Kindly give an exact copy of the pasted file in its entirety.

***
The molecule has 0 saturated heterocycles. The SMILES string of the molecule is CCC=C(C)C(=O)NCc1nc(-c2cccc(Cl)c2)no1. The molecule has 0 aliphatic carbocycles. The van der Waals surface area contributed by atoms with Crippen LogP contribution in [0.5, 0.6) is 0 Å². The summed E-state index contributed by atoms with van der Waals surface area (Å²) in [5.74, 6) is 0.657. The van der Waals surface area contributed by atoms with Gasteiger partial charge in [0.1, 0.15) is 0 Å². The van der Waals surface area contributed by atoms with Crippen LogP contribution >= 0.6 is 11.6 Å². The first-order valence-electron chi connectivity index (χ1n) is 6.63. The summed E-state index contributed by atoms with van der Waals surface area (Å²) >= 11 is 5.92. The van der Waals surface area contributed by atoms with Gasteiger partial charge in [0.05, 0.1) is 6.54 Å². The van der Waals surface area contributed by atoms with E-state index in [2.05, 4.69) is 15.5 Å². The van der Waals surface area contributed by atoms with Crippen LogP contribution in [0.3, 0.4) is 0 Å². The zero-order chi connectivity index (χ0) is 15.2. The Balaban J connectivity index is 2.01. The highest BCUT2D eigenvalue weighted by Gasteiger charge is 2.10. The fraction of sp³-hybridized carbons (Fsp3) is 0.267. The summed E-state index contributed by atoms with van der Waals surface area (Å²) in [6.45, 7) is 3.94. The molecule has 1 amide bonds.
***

The molecule has 0 saturated heterocycles. The SMILES string of the molecule is CCC=C(C)C(=O)NCc1nc(-c2cccc(Cl)c2)no1. The molecule has 0 aliphatic carbocycles. The van der Waals surface area contributed by atoms with Crippen LogP contribution in [0.5, 0.6) is 0 Å². The summed E-state index contributed by atoms with van der Waals surface area (Å²) in [5.74, 6) is 0.657. The van der Waals surface area contributed by atoms with Gasteiger partial charge in [0.1, 0.15) is 0 Å². The van der Waals surface area contributed by atoms with Crippen LogP contribution >= 0.6 is 11.6 Å². The first-order valence-electron chi connectivity index (χ1n) is 6.63. The summed E-state index contributed by atoms with van der Waals surface area (Å²) >= 11 is 5.92. The van der Waals surface area contributed by atoms with Gasteiger partial charge in [0.05, 0.1) is 6.54 Å². The van der Waals surface area contributed by atoms with E-state index in [2.05, 4.69) is 15.5 Å². The van der Waals surface area contributed by atoms with Crippen LogP contribution in [0.3, 0.4) is 0 Å². The zero-order chi connectivity index (χ0) is 15.2. The Balaban J connectivity index is 2.01. The highest BCUT2D eigenvalue weighted by Gasteiger charge is 2.10. The fraction of sp³-hybridized carbons (Fsp3) is 0.267. The summed E-state index contributed by atoms with van der Waals surface area (Å²) in [6.45, 7) is 3.94. The molecule has 1 amide bonds.